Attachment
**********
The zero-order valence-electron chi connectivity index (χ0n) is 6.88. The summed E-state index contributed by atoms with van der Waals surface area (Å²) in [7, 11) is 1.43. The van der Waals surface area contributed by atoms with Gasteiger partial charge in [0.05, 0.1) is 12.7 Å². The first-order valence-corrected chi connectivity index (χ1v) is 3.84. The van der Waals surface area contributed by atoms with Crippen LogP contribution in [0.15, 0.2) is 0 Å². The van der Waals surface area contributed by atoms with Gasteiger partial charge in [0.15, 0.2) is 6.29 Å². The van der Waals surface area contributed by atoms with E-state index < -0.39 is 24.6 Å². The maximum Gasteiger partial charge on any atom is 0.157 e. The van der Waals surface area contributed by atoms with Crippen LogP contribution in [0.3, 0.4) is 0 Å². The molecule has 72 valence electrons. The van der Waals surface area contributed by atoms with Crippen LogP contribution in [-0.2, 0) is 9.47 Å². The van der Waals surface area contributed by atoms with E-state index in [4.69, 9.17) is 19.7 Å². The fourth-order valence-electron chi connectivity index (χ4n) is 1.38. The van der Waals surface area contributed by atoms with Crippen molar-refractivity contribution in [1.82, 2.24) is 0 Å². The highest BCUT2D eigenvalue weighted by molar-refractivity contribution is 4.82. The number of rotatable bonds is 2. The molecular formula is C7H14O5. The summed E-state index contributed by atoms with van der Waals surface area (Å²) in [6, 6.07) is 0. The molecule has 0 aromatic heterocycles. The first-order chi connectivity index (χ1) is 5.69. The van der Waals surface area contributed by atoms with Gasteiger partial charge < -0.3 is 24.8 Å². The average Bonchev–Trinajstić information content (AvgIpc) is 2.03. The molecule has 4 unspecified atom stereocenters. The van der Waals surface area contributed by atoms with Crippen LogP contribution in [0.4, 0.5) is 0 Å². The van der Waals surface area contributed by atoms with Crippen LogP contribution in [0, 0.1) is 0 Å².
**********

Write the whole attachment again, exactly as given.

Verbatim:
The zero-order valence-electron chi connectivity index (χ0n) is 6.88. The summed E-state index contributed by atoms with van der Waals surface area (Å²) in [7, 11) is 1.43. The van der Waals surface area contributed by atoms with Gasteiger partial charge in [0.05, 0.1) is 12.7 Å². The first-order valence-corrected chi connectivity index (χ1v) is 3.84. The van der Waals surface area contributed by atoms with Crippen LogP contribution in [0.15, 0.2) is 0 Å². The van der Waals surface area contributed by atoms with Gasteiger partial charge in [0.15, 0.2) is 6.29 Å². The van der Waals surface area contributed by atoms with E-state index < -0.39 is 24.6 Å². The maximum Gasteiger partial charge on any atom is 0.157 e. The van der Waals surface area contributed by atoms with Crippen LogP contribution in [0.3, 0.4) is 0 Å². The molecule has 72 valence electrons. The van der Waals surface area contributed by atoms with Crippen LogP contribution in [-0.2, 0) is 9.47 Å². The van der Waals surface area contributed by atoms with E-state index in [4.69, 9.17) is 19.7 Å². The fourth-order valence-electron chi connectivity index (χ4n) is 1.38. The van der Waals surface area contributed by atoms with Crippen molar-refractivity contribution in [1.82, 2.24) is 0 Å². The highest BCUT2D eigenvalue weighted by molar-refractivity contribution is 4.82. The number of rotatable bonds is 2. The molecular formula is C7H14O5. The summed E-state index contributed by atoms with van der Waals surface area (Å²) in [6, 6.07) is 0. The molecule has 0 aromatic heterocycles. The first-order chi connectivity index (χ1) is 5.69. The van der Waals surface area contributed by atoms with Gasteiger partial charge < -0.3 is 24.8 Å². The average Bonchev–Trinajstić information content (AvgIpc) is 2.03. The molecule has 4 unspecified atom stereocenters. The van der Waals surface area contributed by atoms with Crippen LogP contribution in [0.4, 0.5) is 0 Å². The van der Waals surface area contributed by atoms with Crippen LogP contribution in [0, 0.1) is 0 Å².